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Mr. Stephens was, in his earlier years, an admirer and follower of Mr. Clay; but, since 1850, he had gone a roving after strange gods. He now said:

Should Georgia determine to go out of the Union, I speak for one, though my views may not agree with them, whatever the result may be, I shall bow to the will of her people. Their cause is my cause, and their destiny is my destiny; and I trust this will be the ultimate course of all. The greatest curse that can befall a free people is civil war. But, as I said, let us call a Convention of the people; let all these matters be submitted to it; and, when the will of a majority of the people has thus been expressed, the whole State will present one unanimous voice in favor of whatever may be demanded.

Of course, Mr. Stephens was taken at his word. A Convention was called; a majority of delegates secured for Disunion; an Ordinance of Secession passed; and Mr. Stephens sank from the proud position of a citizen of the American Republic into that of Vice-President of the Confederacy of slaveholding traitors and their benighted, misguided satellites and dupes.

The South Carolina Convention met at Columbia on the appointed day--December 17th. Gen. D. F. Jamison, its temporary Chairman, on being called to preside, paraded the wrongs of the South in the admission of California, organization and settlement of Kansas, etc., etc., and trusted that “the door is now closed forever against any further connection1 with the Northern confederacy,” etc., etc., etc. He further trusted that “we shall not be diverted from our purpose by any dictates from without;” and that the Convention, in inaugurating such a movement, would heed the counsels of a master-spirit of the French Revolution, whose maxim was, to “dare, and again to dare, and without end to dare.”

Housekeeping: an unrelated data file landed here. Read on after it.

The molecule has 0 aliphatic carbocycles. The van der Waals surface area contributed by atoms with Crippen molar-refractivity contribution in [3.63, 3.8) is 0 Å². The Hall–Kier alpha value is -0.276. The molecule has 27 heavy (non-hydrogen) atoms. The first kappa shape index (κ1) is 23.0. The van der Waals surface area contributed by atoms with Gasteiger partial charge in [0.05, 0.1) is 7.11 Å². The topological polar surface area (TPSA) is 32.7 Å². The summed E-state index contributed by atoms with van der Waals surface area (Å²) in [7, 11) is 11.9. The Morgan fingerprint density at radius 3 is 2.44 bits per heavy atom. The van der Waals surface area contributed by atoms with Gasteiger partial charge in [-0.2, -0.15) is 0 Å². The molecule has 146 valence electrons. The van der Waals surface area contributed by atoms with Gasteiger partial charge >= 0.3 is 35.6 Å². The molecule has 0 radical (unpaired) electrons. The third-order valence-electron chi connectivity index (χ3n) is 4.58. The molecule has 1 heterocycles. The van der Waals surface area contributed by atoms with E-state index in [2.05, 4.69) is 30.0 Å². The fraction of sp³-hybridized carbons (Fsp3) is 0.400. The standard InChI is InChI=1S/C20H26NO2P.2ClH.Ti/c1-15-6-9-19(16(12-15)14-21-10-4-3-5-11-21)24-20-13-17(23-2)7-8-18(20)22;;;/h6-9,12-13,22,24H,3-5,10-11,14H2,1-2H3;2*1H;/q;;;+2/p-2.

Mr. Chas. G. Memminger2 having suggested that the members, on the roll being called, advance and be sworn, a delegate responded: “Oh no! that is not required; we came not to make, but to unmake, a government.”

Gen. Jamison was, on the fifth ballot, chosen President. At the evening session of the first day, Hon. John A. Elmore, a Commissioner from Alabama, and Hon. Charles Hooker, a Commissioner from Mississippi, were introduced by the President, and successively addressed the Convention — of course, in favor of prompt and unconditional Secession. Mr. Elmore said:

I am instructed by the Governor of Alabama to say that he desires, and, lie believes,

1 Early in 1860, an eminent New York lawyer visited Charleston professionally, and was detained in that city several weeks, mingling freely with her citizens and the guests at her principal hotel. Though never a candidate for office, he took a warm interest in public affairs, and had always acted with the ‘Whig,’ ‘American,’ or ‘Conservative’ party. Soon after his return to New York, some old associates called to consult him on political affairs, and were astounded to hear that his views had undergone a complete change. “What can that mean?” “It means this,” was his well-considered reply; “that I have spent the past month in the South: that I find the Union a sham; that we are in effect, two peoples, between whom an early war is inevitable; and that, in that war, I mean to stand by my own hearth and kindred. Good morning, gentlemen!”

2 Since, Confederate Secretary of the Treasury.

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